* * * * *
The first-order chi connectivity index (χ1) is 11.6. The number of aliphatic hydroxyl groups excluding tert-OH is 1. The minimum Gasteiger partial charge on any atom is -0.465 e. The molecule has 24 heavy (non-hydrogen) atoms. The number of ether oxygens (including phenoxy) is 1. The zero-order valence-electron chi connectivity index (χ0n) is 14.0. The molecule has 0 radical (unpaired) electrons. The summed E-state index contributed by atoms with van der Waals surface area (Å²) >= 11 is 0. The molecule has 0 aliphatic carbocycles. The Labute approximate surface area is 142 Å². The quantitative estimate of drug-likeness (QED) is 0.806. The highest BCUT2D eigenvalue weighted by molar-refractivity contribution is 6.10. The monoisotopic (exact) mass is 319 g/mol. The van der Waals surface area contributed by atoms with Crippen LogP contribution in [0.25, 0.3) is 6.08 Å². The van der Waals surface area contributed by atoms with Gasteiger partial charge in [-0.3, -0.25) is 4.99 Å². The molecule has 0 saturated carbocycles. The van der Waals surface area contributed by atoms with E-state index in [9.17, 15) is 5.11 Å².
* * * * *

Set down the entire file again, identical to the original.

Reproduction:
The first-order chi connectivity index (χ1) is 11.6. The number of aliphatic hydroxyl groups excluding tert-OH is 1. The minimum Gasteiger partial charge on any atom is -0.465 e. The molecule has 24 heavy (non-hydrogen) atoms. The number of ether oxygens (including phenoxy) is 1. The zero-order valence-electron chi connectivity index (χ0n) is 14.0. The molecule has 0 radical (unpaired) electrons. The summed E-state index contributed by atoms with van der Waals surface area (Å²) >= 11 is 0. The molecule has 0 aliphatic carbocycles. The Labute approximate surface area is 142 Å². The quantitative estimate of drug-likeness (QED) is 0.806. The highest BCUT2D eigenvalue weighted by molar-refractivity contribution is 6.10. The monoisotopic (exact) mass is 319 g/mol. The van der Waals surface area contributed by atoms with Crippen LogP contribution in [0.25, 0.3) is 6.08 Å². The van der Waals surface area contributed by atoms with Gasteiger partial charge in [-0.3, -0.25) is 4.99 Å². The molecule has 0 saturated carbocycles. The van der Waals surface area contributed by atoms with E-state index in [9.17, 15) is 5.11 Å².